Complex Regional Pain Syndrome

Complex Regional Pain Syndrome

Complex regional pain syndrome (CRPS) is a chronic progressive disease characterized by severe pain, swelling and changes in the skin. There are two types.

Type I, formerly known as reflex sympathetic dystrophy (RSD), does not have demonstrable nerve lesions.

Type II, formerly known as causalgia, has evidence of obvious nerve damage.

The cause of this syndrome is currently unknown. Precipitating factors include injury and surgery, although there are documented cases that have no demonstrable injury to the original site.

The most common symptoms overall are burning and electrical sensations, described to be like "shooting pain." The patient may also experience swelling, increased sweating, changes in skin temperature and colour, softening and thinning of bones, joint tenderness or stiffness, restricted or painful movement.

The management of CRPS is often multi-disciplinary, with the use of different types of medications combined with distinct physical therapies.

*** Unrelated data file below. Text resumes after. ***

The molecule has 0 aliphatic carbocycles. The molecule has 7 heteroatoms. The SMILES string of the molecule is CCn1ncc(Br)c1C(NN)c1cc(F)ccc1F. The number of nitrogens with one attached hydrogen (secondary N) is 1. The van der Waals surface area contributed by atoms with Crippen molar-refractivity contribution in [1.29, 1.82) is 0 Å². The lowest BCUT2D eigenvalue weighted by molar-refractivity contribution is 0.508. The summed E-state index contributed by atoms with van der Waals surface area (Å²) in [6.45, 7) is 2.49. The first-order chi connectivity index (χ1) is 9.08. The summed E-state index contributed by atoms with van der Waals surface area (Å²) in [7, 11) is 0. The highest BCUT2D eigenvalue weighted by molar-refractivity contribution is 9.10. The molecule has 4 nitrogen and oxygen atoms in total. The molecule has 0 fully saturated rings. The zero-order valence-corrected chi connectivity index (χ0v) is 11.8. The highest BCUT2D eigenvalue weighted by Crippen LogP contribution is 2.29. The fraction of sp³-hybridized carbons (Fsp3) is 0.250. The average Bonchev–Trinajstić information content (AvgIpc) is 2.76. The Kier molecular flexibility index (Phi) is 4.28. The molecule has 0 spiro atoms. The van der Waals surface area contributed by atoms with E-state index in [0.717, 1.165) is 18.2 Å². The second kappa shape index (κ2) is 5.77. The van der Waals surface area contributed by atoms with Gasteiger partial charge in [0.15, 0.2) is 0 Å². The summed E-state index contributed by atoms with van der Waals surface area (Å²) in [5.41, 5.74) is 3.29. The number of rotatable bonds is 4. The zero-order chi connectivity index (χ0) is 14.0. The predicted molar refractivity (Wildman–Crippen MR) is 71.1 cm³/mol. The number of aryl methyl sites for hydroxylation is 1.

Medications for CRPS include NSAIDS, antidepressants, antiepileptics, lignocaine patch and opioids.

Intravenous guanethedine block and sympathetic blocks like stellate ganglion or lumbar sympathetic blocks are effective in some cases.

Physiotherapy and occupational therapy play a vital role in the management of CRPS by desensitizing the affected body part, restoring motion, and improving function. Some people with CRPS are incapable of participating in physical therapy due to touch intolerance. This may be where Graded Motor Imagery and Mirror Box Therapy are helpful.

Intravenous lignocaine and ketamine infusion has been used successfully to manage CRPS.

Spinal cord stimulator may also be used to reduce the pain by directly stimulating the spinal cord. These devices place electrodes either in the epidural space or directly over nerves located outside the central nervous system.

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